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Who Did What Blurb
This whole monstruousity was originally conveived February through March 2001 by the members of The Big Note - a Frank Zappa YahooGroup. After an arduous gestation period, this site was birthed on April 11 2001. True to the essence of collaborative effort, these people are held responsible.
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Duck & Cover!
Compiled, edited, and submitted by SOFA
Note: the following "cut and paste" montage on nuclear attack was created thanks to text from the movie "The Atomic Café". I discovered a Web site run by Jayne Loader, one of the producers of this movie. For those that haven't seen this movie yet, it is available at this site - as is information on the making of the film.
Never before have so many known so little about a subject so important. The capabilities of most weapons are pretty much understood, but when it comes to atomic explosions, the guessing game starts. You are here to participate in an atomic maneuver. This is not a haphazard maneuver; careful planning for it started months back... Watched from a safe distance, this explosion is one of the most beautiful sights seen by man. You're probably saying, "So it's beautiful. What makes it so dangerous?"
Basically, there are only 3 things to think about: blast, heat and radiation. Radiation is the one new effect obtained by the use of atomic weapons. Truthfully, it's the least important of the 3 effects - as far as the people on the ground are concerned. You can't see radiation, feel it, smell it, or taste it. If you receive enough gamma radiation to cause sterility, or severe sickness, you'll be killed by the blast, flying debris, or heat, anyway. Well that's the story. Don't worry about yourselves; you'll be okay.
"I wouldn't worry nearly as much about the atom bomb if it would kill you right out. What scares me is that awful gas that deforms you."
What's a blast like? First of all, one sees a very, very bright light, followed by a shock wave, and then you hear the sound of the blast. And then it seems as though there's a minor earthquake. Then you look up and you see the fireball as it ascends up into the heavens. It's a wonderful sight to behold. The July 24, 1995 issue of Newsweek writes: "A bright light filled the plane," wrote Col. Paul Tibbets, the pilot of the Enola Gay, the B-29 that dropped the first atomic bomb. "We turned back to look at Hiroshima. The city was hidden by that awful cloud...boiling up, mushrooming." For a moment, no one spoke. Then everyone was talking. "Look at that! Look at that! Look at that!" exclaimed the co-pilot, Robert Lewis, pounding on Tibbets' shoulder. Lewis said he could taste atomic fission; it tasted like lead. Then he turned away to write in his journal. "My God," he asked himself, "what have we done?" (Special report, "Hiroshima: August 6, 1945")
"There was a turtle by the name of Burt,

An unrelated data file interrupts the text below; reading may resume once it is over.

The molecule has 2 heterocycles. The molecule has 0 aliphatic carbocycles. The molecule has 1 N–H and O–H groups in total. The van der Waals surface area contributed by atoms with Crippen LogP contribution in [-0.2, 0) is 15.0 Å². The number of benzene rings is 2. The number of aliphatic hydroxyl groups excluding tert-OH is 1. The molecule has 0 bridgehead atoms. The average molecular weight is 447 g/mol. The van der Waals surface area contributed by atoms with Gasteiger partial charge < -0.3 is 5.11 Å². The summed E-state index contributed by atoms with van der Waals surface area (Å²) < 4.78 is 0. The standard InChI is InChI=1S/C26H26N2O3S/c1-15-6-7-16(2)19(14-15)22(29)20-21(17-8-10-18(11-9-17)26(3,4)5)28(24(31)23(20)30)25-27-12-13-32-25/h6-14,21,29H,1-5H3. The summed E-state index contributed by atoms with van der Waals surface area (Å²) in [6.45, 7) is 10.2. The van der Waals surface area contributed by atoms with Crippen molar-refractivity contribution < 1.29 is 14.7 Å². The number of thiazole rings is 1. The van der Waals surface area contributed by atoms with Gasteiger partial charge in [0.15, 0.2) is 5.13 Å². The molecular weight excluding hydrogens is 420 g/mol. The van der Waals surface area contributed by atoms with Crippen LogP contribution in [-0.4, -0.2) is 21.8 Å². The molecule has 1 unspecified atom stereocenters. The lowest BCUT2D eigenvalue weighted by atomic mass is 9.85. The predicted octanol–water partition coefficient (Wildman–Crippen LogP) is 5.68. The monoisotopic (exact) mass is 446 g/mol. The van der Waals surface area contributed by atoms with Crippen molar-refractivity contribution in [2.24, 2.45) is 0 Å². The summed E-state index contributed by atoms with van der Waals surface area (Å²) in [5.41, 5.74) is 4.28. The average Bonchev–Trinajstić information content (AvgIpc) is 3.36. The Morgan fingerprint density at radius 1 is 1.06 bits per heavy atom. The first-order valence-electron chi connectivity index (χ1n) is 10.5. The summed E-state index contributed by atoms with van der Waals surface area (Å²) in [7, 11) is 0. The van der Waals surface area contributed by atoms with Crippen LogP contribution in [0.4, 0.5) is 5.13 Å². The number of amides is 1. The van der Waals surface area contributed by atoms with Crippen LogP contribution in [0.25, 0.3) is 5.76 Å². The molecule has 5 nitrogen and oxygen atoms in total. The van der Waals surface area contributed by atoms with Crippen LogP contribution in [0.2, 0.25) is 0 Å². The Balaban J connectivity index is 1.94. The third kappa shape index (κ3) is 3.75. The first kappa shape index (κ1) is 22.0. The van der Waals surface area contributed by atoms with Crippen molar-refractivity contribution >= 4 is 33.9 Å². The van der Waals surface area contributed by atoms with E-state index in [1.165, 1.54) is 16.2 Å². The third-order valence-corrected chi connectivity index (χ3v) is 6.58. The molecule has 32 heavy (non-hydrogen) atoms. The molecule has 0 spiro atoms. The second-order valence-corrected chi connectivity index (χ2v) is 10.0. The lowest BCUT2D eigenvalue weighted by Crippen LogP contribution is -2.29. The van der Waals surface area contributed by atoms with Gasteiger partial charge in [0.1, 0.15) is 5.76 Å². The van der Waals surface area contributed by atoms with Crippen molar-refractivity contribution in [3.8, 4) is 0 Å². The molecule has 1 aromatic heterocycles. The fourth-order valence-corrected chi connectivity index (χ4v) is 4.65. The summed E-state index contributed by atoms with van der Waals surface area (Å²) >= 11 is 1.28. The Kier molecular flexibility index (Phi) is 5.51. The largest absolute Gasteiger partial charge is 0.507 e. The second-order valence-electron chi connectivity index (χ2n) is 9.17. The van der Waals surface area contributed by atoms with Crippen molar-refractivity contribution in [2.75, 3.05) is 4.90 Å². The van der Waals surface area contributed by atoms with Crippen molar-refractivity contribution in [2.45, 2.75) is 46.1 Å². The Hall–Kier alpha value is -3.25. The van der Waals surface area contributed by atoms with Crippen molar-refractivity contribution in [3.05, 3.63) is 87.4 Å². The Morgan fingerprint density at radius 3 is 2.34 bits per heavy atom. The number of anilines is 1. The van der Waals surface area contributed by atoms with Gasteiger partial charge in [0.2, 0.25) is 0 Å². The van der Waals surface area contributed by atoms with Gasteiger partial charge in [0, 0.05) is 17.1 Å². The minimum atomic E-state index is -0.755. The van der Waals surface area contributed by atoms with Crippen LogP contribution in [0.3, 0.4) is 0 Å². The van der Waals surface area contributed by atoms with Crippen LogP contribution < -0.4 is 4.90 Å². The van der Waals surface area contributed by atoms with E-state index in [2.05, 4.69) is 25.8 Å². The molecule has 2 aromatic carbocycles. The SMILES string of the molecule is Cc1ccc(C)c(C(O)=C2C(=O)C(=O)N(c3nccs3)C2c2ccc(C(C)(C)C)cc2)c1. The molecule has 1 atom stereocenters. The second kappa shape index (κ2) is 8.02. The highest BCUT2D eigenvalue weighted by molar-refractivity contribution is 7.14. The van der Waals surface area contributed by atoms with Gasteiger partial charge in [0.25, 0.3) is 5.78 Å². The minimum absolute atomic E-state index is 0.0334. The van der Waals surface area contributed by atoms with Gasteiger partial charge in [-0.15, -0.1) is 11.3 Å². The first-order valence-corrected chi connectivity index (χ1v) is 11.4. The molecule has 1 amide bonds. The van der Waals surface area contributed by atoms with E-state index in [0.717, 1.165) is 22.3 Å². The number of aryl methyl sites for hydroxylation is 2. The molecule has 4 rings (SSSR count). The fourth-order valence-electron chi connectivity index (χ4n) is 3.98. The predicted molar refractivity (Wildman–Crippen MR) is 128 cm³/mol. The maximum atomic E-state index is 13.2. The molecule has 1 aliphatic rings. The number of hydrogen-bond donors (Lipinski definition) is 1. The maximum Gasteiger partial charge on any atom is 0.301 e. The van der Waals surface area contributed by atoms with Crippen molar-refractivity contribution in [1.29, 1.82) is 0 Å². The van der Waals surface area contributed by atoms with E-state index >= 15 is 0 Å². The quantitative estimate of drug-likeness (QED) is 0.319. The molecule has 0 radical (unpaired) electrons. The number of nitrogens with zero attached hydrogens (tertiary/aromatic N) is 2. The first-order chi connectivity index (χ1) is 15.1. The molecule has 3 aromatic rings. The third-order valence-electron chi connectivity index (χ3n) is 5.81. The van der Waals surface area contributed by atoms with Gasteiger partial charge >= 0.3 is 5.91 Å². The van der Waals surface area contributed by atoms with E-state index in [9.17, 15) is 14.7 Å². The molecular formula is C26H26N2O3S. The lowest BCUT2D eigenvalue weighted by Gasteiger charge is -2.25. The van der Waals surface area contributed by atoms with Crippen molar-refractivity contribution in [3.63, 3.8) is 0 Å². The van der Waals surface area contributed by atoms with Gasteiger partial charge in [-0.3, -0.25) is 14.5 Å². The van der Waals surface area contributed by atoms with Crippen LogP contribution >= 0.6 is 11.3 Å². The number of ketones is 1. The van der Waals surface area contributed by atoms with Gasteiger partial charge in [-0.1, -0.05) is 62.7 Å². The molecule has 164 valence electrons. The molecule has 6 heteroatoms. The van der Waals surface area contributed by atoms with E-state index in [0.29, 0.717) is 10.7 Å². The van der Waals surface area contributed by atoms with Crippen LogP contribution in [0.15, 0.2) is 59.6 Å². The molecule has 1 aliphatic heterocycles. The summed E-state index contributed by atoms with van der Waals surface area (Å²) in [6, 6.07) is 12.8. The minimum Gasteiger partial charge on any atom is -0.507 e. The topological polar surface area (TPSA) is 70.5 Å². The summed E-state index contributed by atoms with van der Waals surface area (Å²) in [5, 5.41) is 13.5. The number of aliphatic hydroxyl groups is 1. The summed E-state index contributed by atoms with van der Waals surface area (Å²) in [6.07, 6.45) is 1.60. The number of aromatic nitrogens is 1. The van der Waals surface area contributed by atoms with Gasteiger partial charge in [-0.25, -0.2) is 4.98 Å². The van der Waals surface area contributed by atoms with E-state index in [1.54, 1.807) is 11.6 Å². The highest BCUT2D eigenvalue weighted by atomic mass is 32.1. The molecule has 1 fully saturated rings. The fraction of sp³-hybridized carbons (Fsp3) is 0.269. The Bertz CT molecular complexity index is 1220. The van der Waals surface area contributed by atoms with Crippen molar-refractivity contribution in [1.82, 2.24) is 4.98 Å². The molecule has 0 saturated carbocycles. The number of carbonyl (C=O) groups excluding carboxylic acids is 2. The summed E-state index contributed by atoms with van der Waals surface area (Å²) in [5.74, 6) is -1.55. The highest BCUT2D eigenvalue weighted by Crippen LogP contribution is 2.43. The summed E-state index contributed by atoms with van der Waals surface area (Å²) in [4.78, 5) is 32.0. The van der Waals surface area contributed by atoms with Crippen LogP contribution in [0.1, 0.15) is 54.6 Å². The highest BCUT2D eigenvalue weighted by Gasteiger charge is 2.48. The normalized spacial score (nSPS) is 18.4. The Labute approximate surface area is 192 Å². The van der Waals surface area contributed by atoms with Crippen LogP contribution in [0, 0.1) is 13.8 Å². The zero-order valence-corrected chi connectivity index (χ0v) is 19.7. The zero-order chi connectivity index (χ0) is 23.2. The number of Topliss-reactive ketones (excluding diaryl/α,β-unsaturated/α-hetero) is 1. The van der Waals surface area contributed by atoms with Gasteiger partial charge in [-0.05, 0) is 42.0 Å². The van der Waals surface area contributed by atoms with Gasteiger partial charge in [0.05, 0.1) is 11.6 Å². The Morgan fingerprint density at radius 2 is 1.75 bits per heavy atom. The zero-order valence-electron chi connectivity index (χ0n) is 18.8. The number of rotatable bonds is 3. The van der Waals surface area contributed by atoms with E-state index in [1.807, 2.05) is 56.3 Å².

Narrator: You and I don't have shells to crawl into, like Burt the Turtle, so we have to cover up in our own way. Paul and Patty know this. No matter where they go or what they do, they always remember what to do if the atom bomb explodes right then.
Duck and cover, duck and cover. He did what we all must learn to do; you and you and you and you. You and you and you and you - duck and cover! Remember what to do, friends... DUCK AND COVER!
Now that we've educated the kids, what other doubts might we have? Some of the falsehoods circulated about radiation effects are trivial - but upsetting. They're beamed right at one's self-esteem. Yes, enough exposure to radiation will cause loss of hair. The treatment - if you'd insist - would be symptomatic - a wig or toupee. But the condition would only be temporary. Your hair would come back - same color, same cowlick. This puts a finger on one of the main fallacies in the public attitude towards atomic weapons. It's the fallacy of devoting 85% of one's worrying capacity to an agent that constitutes only about 15% of an atomic bombs destroying potential. And that's unsound.
"BE IT RESOLVED BY THE WOMEN'S ADVISORY COUNCIL FOR DEFENSE AND DISASTER RELIEF, while in meeting at San Antonio, Texas, June 29-30, 1961, that we recommend a re-wording in all pamphlets being distributed or to be distributed locally, State-wide, or Nationally, so that, HEADING THE LIST OF ESSENTIAL SUPPLIES to be taken into shelter with food as planned for evacuation survival, the following be printed:
Do you have your Bible handy? Good. Let's start the maneuver. "The United States is under nuclear attack. Repeat: the United States is under nuclear attack! Take cover immediately in your area fallout shelter!"
SFX: a cheesy atom bomb explosion all the big groups use)
"Children, you better clear up all this broken glass and debris. All in all, I'd say we've been very lucky around here. Nothing to do know but wait for instructions from the authorities and relax."
As you can see, there is really no need for worry...
Epilogue: Little Boy
For the Earth's sake, DON'T STOP WORRYING!